A number of IT companies stage hackathons as a way to identify and recruit the technology talent they need. But the people they’re targeting don’t always appreciate the effort. Indeed, these companies are experiencing something of a backlash. In a recent post on Hackers and Hacking
, HackMatch founder Dave Fontenot notes that the reasons businesses stage hackathons and the reasons developers participate are "fundamentally different." A very small portion of attendees want to be recruited, he contends, and those who do are unlikely to be the ones a company is seeking.
Instead of diving right into hacking, many of these hackathons begin with sometimes hours of talks about how great company X is. At most, hackers want tech talks about how they can leverage your platform, not a talk on how your company (like every other) is changing the world. While you are hacking, [you] may even be unpleasantly interrupted to hear the sales pitch on joining the company. There's almost a sense of entitlement that the company deserves your attention at will because they bought you free pizza and caffeine.
Recruiting Tools Done Right
San Francisco-based Twilio, which has put on hackathons since its founding in 2008, uses the events as part of its outreach to the developer community. Last year, it sponsored approximately 100 of them. "The concept of using a hackathon as a tryout for employment is the wrong approach," says Rob Spectre, the company’s director of developer evangelism. "You have to go in with a genuine attitude that you are serving the developer first. It's only when the developer learns that they could do something with Twilio that they weren't able to do before, or they want to know more about the technology, or are excited about the potential of what they can do with it and want to be a part of it -- in that moment, they will ask about job opportunities, or that is the time to bring it up." Spectre estimates that of the hundreds of developers who’ve attended the company’s hackathons, only a small segment were looking for a job. "When developers go to hackathons, they're mentally not looking for work but are there to celebrate this lifestyle with other people with similar interests," he says. As a result, he thinks the percentage of developers who are asked to interview or are hired is in the single digits.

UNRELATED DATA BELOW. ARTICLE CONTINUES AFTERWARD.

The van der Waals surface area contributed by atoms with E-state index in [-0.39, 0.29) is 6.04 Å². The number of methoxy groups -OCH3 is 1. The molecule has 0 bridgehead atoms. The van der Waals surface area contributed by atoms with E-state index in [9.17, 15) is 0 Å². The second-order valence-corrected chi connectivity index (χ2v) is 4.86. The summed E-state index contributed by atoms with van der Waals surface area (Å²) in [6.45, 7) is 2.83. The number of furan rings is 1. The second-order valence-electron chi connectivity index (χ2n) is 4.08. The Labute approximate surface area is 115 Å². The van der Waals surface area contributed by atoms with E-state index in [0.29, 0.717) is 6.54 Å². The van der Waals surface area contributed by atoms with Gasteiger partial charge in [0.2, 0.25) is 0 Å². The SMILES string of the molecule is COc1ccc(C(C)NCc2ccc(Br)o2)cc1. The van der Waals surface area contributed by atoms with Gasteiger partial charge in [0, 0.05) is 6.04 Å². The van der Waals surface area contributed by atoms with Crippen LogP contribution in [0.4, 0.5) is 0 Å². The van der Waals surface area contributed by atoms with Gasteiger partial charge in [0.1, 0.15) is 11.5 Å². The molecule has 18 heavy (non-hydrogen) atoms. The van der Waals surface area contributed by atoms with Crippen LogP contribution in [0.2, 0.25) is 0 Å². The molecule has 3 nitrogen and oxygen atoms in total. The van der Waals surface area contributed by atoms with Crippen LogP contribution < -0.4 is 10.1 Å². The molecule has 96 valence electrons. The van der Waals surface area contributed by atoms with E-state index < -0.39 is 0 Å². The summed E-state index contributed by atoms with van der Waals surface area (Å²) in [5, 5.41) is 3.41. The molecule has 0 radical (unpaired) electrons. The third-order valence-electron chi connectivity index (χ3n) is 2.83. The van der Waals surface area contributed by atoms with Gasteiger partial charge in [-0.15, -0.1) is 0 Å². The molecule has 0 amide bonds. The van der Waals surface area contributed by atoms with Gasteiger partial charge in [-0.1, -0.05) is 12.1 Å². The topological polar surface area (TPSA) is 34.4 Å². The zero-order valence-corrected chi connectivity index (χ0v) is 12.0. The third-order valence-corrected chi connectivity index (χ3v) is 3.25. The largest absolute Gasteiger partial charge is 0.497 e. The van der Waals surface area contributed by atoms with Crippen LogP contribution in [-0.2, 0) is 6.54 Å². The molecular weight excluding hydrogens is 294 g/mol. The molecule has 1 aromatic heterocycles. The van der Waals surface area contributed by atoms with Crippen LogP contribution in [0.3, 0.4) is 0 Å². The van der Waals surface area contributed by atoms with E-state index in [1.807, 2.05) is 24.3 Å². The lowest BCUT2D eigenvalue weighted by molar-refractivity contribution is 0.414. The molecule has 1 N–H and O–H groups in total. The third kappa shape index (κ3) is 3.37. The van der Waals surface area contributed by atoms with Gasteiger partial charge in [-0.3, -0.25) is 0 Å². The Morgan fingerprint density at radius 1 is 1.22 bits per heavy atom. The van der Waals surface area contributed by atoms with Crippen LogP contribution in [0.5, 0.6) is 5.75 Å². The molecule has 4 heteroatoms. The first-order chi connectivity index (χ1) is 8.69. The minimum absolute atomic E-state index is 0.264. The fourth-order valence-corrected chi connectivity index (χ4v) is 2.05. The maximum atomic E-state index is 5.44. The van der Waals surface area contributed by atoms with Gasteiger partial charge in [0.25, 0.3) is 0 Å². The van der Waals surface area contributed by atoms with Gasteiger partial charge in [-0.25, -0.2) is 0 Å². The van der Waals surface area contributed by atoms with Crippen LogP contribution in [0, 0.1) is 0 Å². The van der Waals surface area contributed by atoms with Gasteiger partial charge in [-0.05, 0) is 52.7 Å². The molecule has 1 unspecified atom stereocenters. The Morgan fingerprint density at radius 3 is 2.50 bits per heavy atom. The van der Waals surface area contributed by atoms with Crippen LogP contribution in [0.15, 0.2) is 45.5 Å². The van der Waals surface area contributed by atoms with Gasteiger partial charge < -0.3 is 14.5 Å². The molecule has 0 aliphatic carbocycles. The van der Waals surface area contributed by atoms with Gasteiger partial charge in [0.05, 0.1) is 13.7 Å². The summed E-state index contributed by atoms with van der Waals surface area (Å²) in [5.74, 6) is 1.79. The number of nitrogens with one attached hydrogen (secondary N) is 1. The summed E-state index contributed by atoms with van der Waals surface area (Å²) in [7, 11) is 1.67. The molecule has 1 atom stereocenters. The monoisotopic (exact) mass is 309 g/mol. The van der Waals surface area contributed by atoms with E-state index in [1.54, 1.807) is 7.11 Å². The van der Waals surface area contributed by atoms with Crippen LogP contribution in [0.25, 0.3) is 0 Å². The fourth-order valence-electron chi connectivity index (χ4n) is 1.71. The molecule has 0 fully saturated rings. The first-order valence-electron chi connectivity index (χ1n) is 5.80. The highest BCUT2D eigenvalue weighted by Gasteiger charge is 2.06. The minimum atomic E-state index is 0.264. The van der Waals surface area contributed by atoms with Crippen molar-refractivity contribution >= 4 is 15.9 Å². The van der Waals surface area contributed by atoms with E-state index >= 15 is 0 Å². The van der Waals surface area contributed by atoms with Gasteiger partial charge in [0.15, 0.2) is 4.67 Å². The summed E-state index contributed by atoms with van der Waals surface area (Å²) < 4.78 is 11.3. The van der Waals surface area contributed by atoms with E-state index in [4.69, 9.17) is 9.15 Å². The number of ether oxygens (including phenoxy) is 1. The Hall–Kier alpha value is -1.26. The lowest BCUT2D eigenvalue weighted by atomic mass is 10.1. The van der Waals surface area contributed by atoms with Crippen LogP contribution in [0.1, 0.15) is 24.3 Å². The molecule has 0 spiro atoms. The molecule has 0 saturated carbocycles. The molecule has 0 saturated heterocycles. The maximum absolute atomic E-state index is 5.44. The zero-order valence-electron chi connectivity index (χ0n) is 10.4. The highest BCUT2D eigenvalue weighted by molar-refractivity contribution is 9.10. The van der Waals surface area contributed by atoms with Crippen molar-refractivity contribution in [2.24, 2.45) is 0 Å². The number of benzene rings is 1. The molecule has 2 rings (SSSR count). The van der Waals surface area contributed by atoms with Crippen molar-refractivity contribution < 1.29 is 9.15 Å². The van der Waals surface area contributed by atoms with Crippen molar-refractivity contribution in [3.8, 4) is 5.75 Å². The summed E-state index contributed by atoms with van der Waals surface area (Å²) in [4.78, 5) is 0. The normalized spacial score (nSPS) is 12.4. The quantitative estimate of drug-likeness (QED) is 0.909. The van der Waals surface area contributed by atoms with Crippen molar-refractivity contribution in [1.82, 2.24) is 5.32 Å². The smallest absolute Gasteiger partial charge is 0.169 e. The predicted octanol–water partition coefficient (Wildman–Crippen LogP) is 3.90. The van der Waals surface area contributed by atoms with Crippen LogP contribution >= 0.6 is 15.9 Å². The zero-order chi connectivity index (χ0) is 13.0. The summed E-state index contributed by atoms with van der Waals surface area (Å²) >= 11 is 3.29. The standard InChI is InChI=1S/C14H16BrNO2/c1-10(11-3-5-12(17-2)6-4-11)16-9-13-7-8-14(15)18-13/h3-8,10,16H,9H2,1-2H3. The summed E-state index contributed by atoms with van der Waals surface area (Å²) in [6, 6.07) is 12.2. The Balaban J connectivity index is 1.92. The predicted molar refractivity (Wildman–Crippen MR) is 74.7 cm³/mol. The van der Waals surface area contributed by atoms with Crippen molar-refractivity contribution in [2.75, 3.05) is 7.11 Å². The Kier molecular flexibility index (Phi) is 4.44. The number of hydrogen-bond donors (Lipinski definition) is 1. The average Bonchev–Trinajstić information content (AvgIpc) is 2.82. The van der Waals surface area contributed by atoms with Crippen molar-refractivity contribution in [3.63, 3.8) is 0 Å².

Job Seekers’ Best Bet
For developers attending as a means to get in front of hiring managers
and potential team members, single-company hackathons are the best bet. Odds are the hosts are using the event to scope out talent, while those hosted by technology organizations may or may not have corporate representatives in attendance. In fact, some may not allow them at all. Last month Google hosted a hackathon for Google TV and YouTube in Los Angeles, specifically looking to find super-smart developers, according to MediaPost
. Google wasn't shy about its intentions: Several times during the event it announced it was looking for great coders with good ideas. If you’re looking for work, Spectre advises finding a hackathon that addresses a topic you feel passionate about, such as problems with the food chain or healthcare. "If your passion is on display when you code, that is what people are looking for when they hire," he says. "What's important at hackathons is how much you are invested in your work."